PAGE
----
Wednesday, October 16, 2013

The Catch Up Post

I have a jokester in the house. One of his chores is to replace the toilet paper twice a week throughout the house.  After running out of TP in the main downstairs bathroom, I screamed out to him for more.  This is how much he brought.  Just enough to topple into the toilet with one wrong move. 
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A few weeks ago we celebrated my Mom's 60th birthday.  Here she is on the left with my Aunt Tanya.  Doesn't she look great?  Happy belated birthday Mom.  We love you!

We went to The Outback Steakhouse-- one of her favorite restaurants.
Back home with we sang happy birthday and ate cake.



Galina gave Baboonya a foot massage for her birthday.
 
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Two weeks ago we were studying African history.  The middle schoolers made African beads.  




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Three weeks ago William and I went to the dermatologist.  I had a brown dot on my nose pop up over night and William had a long asymmetrical mole on his back that I noticed the last time we went swimming.  Just in case, we had them both removed.  The pathology report came back benign just like they thought, but with skin cancer so commonplace I didn't want to take the chance.  
 
Nolan's ear and kidney infection are both long gone-- praise the Lord.  The ENT checked him out on Monday, and said that he is good for now.  We have another hearing test scheduled for the end of this month.  I sure hope his ears stay dry until then so we could get an accurate reading of his hearing loss.  If so, we may be able to determine if he does need hearing aids.
 
Regardless of his hearing, we are moving forward with a communication device.  He is so bright and has so much to say that we do not want to hold him back.  Last Friday I spent a few hours at Goodwill Industries in Santa Ana having him tested to see what communication device would be appropriate for him.   Originally we thought Proloquo2Go would be a great fit, but based on his ability, it looks like he will outgrow it in no time.  The tester thinks this will be a better fit.  After seeing him work it, I tend to agree.  However, this is a device that the school district needs to agree too since they will be footing the bill.  John and I are ready to go to bat for our Nolan-- we just hope we don't have to.  If they could see how this dedicated communication device will open up learning and communication for Nolan, I have to believe that they will agree to it.  After looking at many different programs and devices, this seems like the most appropriate fit.  On just the short time that we were there, he was putting the month of the year in order and repeating them to us.  This is huge since my biggest concern with getting a device for Nolan was whether or not it would replace his motivation to talk.  Actually it looks like it will encourage him to talk.  As he forms the sentence that he wants to make (not choosing a preprogrammed one) and it speaks on his behalf, he is actually repeating what it says.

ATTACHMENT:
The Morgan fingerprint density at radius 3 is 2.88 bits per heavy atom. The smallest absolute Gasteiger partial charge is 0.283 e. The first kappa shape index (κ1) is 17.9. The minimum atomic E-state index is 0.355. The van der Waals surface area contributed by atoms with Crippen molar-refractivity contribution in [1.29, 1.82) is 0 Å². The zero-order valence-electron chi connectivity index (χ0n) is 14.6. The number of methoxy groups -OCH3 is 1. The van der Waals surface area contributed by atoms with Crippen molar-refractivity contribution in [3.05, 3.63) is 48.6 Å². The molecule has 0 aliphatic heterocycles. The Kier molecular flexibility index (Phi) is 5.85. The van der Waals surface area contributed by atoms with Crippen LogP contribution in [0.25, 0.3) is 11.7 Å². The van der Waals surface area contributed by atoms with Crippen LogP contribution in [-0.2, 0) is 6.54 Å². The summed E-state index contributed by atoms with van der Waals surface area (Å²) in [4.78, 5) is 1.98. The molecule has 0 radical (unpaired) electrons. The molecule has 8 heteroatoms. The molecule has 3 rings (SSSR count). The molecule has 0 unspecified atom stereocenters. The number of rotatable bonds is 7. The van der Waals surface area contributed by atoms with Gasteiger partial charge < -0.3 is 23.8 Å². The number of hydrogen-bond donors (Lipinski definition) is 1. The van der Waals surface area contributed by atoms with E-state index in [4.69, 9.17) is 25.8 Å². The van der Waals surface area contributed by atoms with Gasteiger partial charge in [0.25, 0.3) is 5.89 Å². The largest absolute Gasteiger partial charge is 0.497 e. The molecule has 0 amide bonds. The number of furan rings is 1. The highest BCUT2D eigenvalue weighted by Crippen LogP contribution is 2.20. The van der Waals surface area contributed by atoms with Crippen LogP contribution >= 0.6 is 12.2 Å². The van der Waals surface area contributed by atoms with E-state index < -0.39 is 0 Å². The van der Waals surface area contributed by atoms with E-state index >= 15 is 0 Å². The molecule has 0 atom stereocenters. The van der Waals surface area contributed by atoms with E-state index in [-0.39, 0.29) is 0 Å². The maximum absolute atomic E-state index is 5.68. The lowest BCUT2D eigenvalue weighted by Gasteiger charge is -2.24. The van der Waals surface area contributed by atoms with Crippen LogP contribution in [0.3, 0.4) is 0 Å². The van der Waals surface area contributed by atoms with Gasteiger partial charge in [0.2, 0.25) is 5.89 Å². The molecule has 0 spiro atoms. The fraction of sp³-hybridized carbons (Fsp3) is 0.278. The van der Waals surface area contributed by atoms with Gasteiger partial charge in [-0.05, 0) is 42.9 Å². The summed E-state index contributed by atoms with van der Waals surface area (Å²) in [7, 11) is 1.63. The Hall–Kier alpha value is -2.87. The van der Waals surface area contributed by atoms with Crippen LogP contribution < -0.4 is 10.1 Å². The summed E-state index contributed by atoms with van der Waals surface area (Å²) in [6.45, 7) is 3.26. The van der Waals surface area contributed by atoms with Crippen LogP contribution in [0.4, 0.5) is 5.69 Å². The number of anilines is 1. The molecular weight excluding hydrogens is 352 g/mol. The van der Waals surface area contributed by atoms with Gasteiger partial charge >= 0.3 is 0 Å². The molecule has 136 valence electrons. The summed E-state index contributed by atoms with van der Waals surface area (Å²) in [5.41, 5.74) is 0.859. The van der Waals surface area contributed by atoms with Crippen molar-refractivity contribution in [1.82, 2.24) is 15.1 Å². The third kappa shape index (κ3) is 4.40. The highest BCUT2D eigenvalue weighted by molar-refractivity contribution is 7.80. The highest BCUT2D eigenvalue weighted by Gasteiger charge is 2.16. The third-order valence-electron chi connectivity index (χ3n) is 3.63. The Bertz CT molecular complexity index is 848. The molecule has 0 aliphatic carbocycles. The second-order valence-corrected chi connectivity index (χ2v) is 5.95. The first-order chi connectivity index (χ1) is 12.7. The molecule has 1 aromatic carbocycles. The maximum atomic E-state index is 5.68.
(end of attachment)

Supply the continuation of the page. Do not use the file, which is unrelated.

This is not only cute to watch, but encouraging to see our little guy get his voice.
 
Oliver went to the ENT yesterday, and his ears and hearing are great as of now.  So pleased to know that we are good to go for the next six months.
 


6 comments:

  1. You and William are fortunate your moles were benign. I have had melanoma twice in the last 7 months and I live in the cloudy northeast. That's what I get for going to tanning booths when I was young I guess. I have more scars than I care to have, but I am cancer free and much more aware of my skin than ever.

    I hope the school doesn't give you any grief over buying what Nolan needs. Can't wait to hear of his progress.

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  2. You're absolutely right that a communication device can enhance verbal language. Also, PRC (the company that makes the Accent) is a fantastic place to get AAC devices from. They pioneered LAMP (Language Acquisition through Motor Planning), which greatly increases the speed at which an individual can communicate because symbols stay in the same place from page to page. Just to warn you about getting devices from school systems: they may insist that you try (and fail with) something lower tech before going to a dedicated speech generating device because they are so expensive. The people in charge of assistive technology don't REALLY want to do that but there are rules that need to be followed from funding sources. Please feel free to contact me if you have any questions: jgoeble at gmail dot com.

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  3. Hi! I wish you luck with the school district buying the equipment. I know you will fight for the device he needs. Could you get it used and keep it? Good luck, Pat

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  4. Glad to hear the infections are gone and that you are fighting to do what is best for your kids.

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  5. http://niederfamily.blogspot.co.uk/

    This blog is amazing, if you've not come across it before, on AAC. She has a facebook page too, which is also good. Using a device def encourages language by speaking, not discourages.

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  6. I'm saying a prayer that the school approves the Accent 1000 for Nolan. My girlfriend's daughter received one and it opened up a brand new world for her to speak. She may be handicapped, but she certainly has a lot to say and add to so many discussions! Being able to get her point across to others is a blessing! Seeing her face light up each time she can participate in conversation is a wonderful thing to witness! Best wishes!

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I find your comments so inspiring! Thanks for visiting our family blog, and sharing your thoughts.